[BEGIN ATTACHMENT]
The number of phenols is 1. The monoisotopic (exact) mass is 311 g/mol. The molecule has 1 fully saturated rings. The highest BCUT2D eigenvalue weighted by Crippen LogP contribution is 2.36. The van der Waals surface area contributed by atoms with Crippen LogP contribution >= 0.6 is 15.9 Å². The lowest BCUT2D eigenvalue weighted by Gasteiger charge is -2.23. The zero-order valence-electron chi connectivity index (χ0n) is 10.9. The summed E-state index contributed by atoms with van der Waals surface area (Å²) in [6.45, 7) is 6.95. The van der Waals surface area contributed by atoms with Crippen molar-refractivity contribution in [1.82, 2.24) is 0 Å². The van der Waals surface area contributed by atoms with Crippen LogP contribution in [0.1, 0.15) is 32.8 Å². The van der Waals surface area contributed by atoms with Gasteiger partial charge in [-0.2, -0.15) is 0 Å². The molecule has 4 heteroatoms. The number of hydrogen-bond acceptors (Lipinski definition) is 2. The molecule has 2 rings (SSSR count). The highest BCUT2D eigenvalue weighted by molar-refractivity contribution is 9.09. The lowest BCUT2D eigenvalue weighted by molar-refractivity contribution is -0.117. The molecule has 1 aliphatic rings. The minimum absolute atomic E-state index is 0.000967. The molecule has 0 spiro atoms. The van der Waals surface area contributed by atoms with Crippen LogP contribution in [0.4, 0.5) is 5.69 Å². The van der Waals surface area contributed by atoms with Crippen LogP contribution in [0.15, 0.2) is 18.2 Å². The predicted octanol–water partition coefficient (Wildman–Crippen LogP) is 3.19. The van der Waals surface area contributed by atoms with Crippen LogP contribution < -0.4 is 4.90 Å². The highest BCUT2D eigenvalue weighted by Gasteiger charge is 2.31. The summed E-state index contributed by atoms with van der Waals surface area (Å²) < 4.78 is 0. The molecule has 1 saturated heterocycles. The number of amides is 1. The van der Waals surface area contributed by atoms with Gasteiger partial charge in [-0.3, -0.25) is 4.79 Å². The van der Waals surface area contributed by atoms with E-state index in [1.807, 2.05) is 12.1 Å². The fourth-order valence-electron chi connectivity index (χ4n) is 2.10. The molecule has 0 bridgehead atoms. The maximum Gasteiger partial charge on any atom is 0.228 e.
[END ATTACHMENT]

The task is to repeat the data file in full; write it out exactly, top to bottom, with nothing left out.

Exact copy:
The number of phenols is 1. The monoisotopic (exact) mass is 311 g/mol. The molecule has 1 fully saturated rings. The highest BCUT2D eigenvalue weighted by Crippen LogP contribution is 2.36. The van der Waals surface area contributed by atoms with Crippen LogP contribution >= 0.6 is 15.9 Å². The lowest BCUT2D eigenvalue weighted by Gasteiger charge is -2.23. The zero-order valence-electron chi connectivity index (χ0n) is 10.9. The summed E-state index contributed by atoms with van der Waals surface area (Å²) in [6.45, 7) is 6.95. The van der Waals surface area contributed by atoms with Crippen molar-refractivity contribution in [1.82, 2.24) is 0 Å². The van der Waals surface area contributed by atoms with Crippen LogP contribution in [0.1, 0.15) is 32.8 Å². The van der Waals surface area contributed by atoms with Gasteiger partial charge in [-0.2, -0.15) is 0 Å². The molecule has 4 heteroatoms. The number of hydrogen-bond acceptors (Lipinski definition) is 2. The molecule has 2 rings (SSSR count). The highest BCUT2D eigenvalue weighted by molar-refractivity contribution is 9.09. The lowest BCUT2D eigenvalue weighted by molar-refractivity contribution is -0.117. The molecule has 1 aliphatic rings. The minimum absolute atomic E-state index is 0.000967. The molecule has 0 spiro atoms. The van der Waals surface area contributed by atoms with Crippen LogP contribution in [0.4, 0.5) is 5.69 Å². The van der Waals surface area contributed by atoms with Crippen LogP contribution in [0.15, 0.2) is 18.2 Å². The predicted octanol–water partition coefficient (Wildman–Crippen LogP) is 3.19. The van der Waals surface area contributed by atoms with Crippen LogP contribution < -0.4 is 4.90 Å². The highest BCUT2D eigenvalue weighted by Gasteiger charge is 2.31. The summed E-state index contributed by atoms with van der Waals surface area (Å²) < 4.78 is 0. The molecule has 1 saturated heterocycles. The number of amides is 1. The van der Waals surface area contributed by atoms with Gasteiger partial charge in [-0.3, -0.25) is 4.79 Å². The van der Waals surface area contributed by atoms with E-state index in [1.807, 2.05) is 12.1 Å². The fourth-order valence-electron chi connectivity index (χ4n) is 2.10. The molecule has 0 bridgehead atoms. The maximum Gasteiger partial charge on any atom is 0.228 e.